Missoula County has now reached the highest fire danger level possible with a new "extreme" fire danger declaration by the Missoula County Fire Protection Association.

MCFPA Spokesman Chris Johnson says human caused fires are stretching firefighting resources to the limit.

"I work for Lolo National Forest and specifically we have had six up on the Confederated Salish Kootenai Tribal Grounds," said Johnson. "They had 13 human caused fires last week. It is something that the public has to help us out with. We are responding very effectively to all of them right now, but throw in the work load of some lightening strikes and we will be stretched very thin."

This year's fire season is on pace to be one of the worst in recent memory.

"This year, compared to last year, we are about a month ahead of the conditions that we had in 2012," said Johnson. "Those of your listeners who remember 2007 when we had the Blackcat Fire in Missoula and the Jocko Lakes Fire up in Seely Lake, those conditions are really, essentially mirrored right now on our national forest and through out Missoula county."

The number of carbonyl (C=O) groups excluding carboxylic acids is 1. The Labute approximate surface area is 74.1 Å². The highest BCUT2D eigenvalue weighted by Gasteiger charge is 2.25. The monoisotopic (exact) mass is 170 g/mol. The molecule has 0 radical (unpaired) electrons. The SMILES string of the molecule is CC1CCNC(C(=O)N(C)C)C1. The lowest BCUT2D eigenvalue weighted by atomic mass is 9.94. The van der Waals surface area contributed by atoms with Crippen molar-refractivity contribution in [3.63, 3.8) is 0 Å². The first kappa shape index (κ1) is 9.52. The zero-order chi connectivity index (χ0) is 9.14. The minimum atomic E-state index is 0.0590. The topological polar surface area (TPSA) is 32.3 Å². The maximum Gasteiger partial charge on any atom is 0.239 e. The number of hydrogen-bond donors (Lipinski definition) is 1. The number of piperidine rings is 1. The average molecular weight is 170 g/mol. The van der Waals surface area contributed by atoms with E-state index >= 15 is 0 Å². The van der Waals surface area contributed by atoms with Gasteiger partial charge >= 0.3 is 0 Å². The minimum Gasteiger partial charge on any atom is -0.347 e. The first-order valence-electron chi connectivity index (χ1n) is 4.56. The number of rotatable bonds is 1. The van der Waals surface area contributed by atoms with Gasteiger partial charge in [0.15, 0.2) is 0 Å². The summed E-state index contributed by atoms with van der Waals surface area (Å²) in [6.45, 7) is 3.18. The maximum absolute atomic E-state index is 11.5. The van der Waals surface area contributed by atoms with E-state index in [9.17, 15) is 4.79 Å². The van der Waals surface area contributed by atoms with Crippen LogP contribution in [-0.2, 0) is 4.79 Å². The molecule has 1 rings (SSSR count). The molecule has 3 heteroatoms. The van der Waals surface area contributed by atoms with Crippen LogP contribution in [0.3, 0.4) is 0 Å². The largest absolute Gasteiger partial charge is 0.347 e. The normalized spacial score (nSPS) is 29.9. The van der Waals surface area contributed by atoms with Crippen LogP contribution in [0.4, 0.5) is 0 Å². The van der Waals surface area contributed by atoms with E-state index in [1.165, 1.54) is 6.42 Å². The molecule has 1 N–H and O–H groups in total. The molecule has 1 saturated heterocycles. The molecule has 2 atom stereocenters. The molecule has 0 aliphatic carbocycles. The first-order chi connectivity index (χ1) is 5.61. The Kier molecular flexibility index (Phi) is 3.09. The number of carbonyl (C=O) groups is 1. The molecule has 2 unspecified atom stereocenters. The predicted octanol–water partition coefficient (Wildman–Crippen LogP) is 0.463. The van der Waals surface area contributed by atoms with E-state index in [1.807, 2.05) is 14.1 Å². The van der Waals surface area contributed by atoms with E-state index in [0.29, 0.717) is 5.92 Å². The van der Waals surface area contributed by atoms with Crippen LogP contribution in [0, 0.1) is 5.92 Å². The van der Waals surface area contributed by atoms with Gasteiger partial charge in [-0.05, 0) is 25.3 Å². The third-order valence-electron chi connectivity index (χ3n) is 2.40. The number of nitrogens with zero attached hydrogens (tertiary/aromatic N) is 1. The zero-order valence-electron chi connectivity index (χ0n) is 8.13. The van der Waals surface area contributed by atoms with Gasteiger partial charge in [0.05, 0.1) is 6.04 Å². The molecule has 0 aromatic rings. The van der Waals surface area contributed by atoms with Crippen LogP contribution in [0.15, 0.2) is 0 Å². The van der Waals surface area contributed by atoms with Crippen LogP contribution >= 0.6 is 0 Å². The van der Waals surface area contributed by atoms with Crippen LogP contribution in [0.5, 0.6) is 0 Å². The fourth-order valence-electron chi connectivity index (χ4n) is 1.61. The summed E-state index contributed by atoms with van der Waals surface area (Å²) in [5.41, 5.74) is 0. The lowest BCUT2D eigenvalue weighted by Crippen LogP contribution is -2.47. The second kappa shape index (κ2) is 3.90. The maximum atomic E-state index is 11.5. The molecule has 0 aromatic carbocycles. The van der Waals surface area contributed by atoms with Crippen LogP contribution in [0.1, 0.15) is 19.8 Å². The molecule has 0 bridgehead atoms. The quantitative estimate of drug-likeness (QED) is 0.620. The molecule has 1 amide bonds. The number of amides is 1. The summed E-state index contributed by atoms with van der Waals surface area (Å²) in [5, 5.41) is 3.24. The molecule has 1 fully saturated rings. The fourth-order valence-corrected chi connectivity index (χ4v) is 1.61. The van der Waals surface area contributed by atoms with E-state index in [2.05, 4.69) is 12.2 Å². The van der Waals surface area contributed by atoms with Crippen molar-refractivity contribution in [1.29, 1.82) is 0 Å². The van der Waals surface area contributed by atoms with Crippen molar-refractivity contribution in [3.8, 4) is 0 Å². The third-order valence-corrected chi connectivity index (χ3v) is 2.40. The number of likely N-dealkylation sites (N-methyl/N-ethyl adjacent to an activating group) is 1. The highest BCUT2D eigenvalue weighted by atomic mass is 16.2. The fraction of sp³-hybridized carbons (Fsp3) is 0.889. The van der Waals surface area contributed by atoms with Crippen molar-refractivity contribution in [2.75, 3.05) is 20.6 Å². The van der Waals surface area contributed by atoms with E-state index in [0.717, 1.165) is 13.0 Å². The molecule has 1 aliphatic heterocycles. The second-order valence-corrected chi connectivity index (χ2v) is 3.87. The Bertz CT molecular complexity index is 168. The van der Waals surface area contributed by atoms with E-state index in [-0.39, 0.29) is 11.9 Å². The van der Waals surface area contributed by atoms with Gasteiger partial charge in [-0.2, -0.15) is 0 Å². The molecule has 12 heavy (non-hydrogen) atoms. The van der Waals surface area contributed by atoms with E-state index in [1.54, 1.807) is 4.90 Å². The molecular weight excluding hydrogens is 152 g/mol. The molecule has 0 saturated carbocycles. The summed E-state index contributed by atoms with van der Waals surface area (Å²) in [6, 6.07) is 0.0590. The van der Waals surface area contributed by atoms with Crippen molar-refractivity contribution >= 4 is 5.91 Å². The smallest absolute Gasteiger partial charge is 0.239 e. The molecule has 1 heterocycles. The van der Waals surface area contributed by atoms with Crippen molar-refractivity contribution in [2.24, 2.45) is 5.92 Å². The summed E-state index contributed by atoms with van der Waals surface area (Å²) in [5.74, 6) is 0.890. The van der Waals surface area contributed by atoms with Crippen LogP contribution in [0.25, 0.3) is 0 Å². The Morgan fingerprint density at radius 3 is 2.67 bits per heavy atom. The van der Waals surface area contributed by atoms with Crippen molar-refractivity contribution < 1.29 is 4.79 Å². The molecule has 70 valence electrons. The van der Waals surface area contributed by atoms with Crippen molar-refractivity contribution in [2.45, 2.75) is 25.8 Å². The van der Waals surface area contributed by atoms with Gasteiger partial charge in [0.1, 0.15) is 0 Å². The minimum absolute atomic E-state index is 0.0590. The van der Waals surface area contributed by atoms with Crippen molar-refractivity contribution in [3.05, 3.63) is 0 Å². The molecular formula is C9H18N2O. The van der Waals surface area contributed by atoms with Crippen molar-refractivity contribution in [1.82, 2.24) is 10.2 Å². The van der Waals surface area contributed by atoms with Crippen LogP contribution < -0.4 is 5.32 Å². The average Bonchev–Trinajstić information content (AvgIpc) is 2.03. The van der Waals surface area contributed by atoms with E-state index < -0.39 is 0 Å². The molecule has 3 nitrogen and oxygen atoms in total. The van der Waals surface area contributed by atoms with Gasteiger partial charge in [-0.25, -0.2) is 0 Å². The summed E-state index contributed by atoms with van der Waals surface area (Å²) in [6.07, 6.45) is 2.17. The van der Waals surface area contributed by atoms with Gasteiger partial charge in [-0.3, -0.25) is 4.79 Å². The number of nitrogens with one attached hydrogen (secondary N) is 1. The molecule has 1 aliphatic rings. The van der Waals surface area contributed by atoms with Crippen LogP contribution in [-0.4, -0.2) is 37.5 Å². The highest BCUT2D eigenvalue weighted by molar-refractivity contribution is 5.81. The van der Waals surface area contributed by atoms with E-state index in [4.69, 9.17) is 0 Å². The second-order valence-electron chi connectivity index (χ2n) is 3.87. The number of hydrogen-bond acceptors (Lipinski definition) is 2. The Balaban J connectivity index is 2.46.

The extreme fire danger designation will help in bringing out-of-state fire fighting resources to Missoula county, however, Johnson says that even those resources may be difficult to come by with all of the extreme fires raging in multiple states.

Chris Johnson